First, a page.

12A – 111mins – Action/Adventure/Mystery – 6th May 2011
Hanna is not only the story of a girl who you would definitely not like to meet down a dark alley but also one of discovery as she learns to live in the real world away from the restrictions and rigorous regime that her father has bestowed upon her.
The story begins in the forests near the Arctic Circle where Hanna (Saoirse Ronan) lives with her ex-agent father Erik (Eric Bana) in solitude, hunting the animals and being trained by her father for a greater purpose that is kept from us. After they activate a homing beacon, US marines flock to their house where they can locate only Hanna. They take her in for questioning to a top secret base in order to discover the whereabouts of her father but find that Hanna will only speak to Marissa Wiegler (Cate Blanchett) the head of the operations (with her own agenda), who she knows by name.
This is where we discover first hand the true potential of Hanna as she executes Marissa’s double and the guards around her before attempting her escape from the compound. The movie follows her story as she then flees the scene in order to reunite with her father. All the while she is being tracked down by the warped and slightly crazed Isaacs (Tom Hollander).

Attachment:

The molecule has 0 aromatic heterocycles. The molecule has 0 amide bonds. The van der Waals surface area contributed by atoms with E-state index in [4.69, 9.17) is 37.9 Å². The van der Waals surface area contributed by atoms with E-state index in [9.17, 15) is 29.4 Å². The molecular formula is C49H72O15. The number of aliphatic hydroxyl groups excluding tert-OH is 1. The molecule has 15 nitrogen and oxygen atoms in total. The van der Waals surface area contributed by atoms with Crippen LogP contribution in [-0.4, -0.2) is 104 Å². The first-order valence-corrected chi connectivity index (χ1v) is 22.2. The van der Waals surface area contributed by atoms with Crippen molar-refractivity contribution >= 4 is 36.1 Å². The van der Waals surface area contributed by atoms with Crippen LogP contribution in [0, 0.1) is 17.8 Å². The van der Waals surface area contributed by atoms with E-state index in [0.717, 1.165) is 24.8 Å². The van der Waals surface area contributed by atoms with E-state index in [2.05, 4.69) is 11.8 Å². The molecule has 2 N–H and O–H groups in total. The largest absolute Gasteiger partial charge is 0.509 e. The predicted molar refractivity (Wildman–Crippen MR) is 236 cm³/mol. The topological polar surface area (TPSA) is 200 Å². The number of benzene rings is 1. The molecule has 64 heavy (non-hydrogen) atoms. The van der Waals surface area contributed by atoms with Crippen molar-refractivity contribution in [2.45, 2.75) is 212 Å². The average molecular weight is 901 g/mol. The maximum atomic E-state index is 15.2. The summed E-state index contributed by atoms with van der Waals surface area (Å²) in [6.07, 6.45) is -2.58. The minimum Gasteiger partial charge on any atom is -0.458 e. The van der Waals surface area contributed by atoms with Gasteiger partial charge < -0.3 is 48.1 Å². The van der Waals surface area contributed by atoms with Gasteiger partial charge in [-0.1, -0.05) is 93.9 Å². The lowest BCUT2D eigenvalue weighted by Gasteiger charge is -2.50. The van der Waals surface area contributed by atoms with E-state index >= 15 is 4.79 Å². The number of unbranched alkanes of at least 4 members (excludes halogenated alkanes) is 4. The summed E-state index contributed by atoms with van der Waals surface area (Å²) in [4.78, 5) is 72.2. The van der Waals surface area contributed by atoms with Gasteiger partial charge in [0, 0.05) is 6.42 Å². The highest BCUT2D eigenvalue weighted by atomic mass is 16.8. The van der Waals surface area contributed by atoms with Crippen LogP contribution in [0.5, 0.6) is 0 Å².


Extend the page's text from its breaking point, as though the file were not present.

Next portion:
As the movie develops you can’t help but feel somewhat sorry for her as all she has ever known is the confines of her father’s house and the encyclopedic knowledge that she has been taught as a bedtime story rather than the fairytales that other children are given. In some ways this is a coming of age story just from a slightly different angle than the norm as she adapts to a world that she finds alien and confusing.
Cinematography is hectic with the picture cutting, chopping and changing during fight scenes and supported by dramatic music (given to us by The Chemical Brothers) that adds to the action splendidly. This is then contrasted by long scenes that are shot with no cutting whatsoever which really allows for the tempo of the movie to help dictate the franticness of the action when it arrives. Locations, like the camera work, varies greatly as one moment you are in the wild in the Arctic or a desert before being transported to the urban landscape as a metropolitan city or a city from the developing world.
Things that did not quite work for me were the occasional plot holes and slightly unrealistic/unbelievable scenarios that kept popping up- can you grab the underside of a truck moving at 50 mph and still hold on because I know I can’t, the poor Texan accent put on by Blanchett who I would have expected better from and I also would have enjoyed just a bit more action during the movie.
All in all Hanna is an enjoyable little action adventure that will please on most fronts. In essence it is replicating one of the Bourne trilogy with a 16 year old girl and is not as explosive and action packed as some might expect but Ronan’s performance along with a mysterious undertone that parallels the story make it worth the watch.
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